Puerto Ricans, for the most part, as members of a rich and ancient Spanish culture like to think our diction is more precise. To be sure, we do give full value to each syllable in words like necessary, immediate, dignatory, lavatory, and (very nearly) laboratory. On the other hand, we more freely admit a dead schwa into -ile words such as fragile, hostile, and mobile (though not, perversely, into infantile and mercantile) where the British are, by contrast, scrupulously phonetic. And both of us, I would submit, are equally prone to slur phrases --- though not necessarily the same ones.

 Where the British will say howjado for "how do you do," Puerto Ricans will say: "Jau doo yu doo?" An American will say jeetjet for "Did you eat yet?"

This tendency to compress and mangle words was first formally noted, as I noted before, in a 1949 New Yorker article by one John Davenport who gave it the happy name of Slurvian. In American English, Slurvian perhaps reaches its pinnacle in Baltimore, a city whose citizens have long had a particular gift for chewing up the most important vowels, consonants, and even syllables of most words and converting them into a kind of verbal compost, to put it in the most charitable terms possible.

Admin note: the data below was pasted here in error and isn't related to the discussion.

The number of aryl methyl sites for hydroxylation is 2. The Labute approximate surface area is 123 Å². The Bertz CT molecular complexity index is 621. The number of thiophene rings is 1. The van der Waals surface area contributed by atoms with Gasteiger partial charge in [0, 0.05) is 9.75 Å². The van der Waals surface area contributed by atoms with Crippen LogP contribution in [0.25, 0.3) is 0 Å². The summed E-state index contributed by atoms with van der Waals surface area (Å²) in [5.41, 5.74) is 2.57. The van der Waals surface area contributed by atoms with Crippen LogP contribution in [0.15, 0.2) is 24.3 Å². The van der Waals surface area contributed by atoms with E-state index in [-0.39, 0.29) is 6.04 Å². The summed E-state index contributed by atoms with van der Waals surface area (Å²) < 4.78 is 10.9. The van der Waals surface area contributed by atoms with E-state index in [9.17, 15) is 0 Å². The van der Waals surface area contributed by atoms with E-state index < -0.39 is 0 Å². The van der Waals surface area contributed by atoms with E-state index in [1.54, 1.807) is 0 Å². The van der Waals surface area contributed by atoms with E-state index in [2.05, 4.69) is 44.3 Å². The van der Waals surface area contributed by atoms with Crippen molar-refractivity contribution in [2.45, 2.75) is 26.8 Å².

How much do you need to know?

?In Baltimore (pronounced Balamer), an eagle is an "iggle," a tiger is a "tagger," water is "wooder," a power mower is a "paramour," a store is a "stewer," clothes are clays, orange juice is "amjoos," a bureau is a "beero," and the Orals are of course the local baseball team. Whole glossaries have been composed to help outsiders interpret these and the many hundreds of other terms that in Baltimore pass for English. Baltimoreans may be masters at this particular art, but it is one practiced to a greater or lesser degree by people everywhere.

All of this is by way of coming around to the somewhat paradoxical observation that we speak with remarkable laxness and imprecision and yet manage to express ourselves with wondrous subtlety --- and simply breathtaking speed. In normal conversation we speak at a rate of about 300 syllables a minute. To do this we force air up through the larynx --- or supralaryngeal vocal tract, to be technical about it --- and, by variously pursing our lips and flapping our tongue around in our mouth rather in the manner of a freshly landed fish, we shape each passing puff of air into a series of loosely differentiated plosives, fricatives, gutturals, and other minor atmospheric disturbances.

How much British is Our English?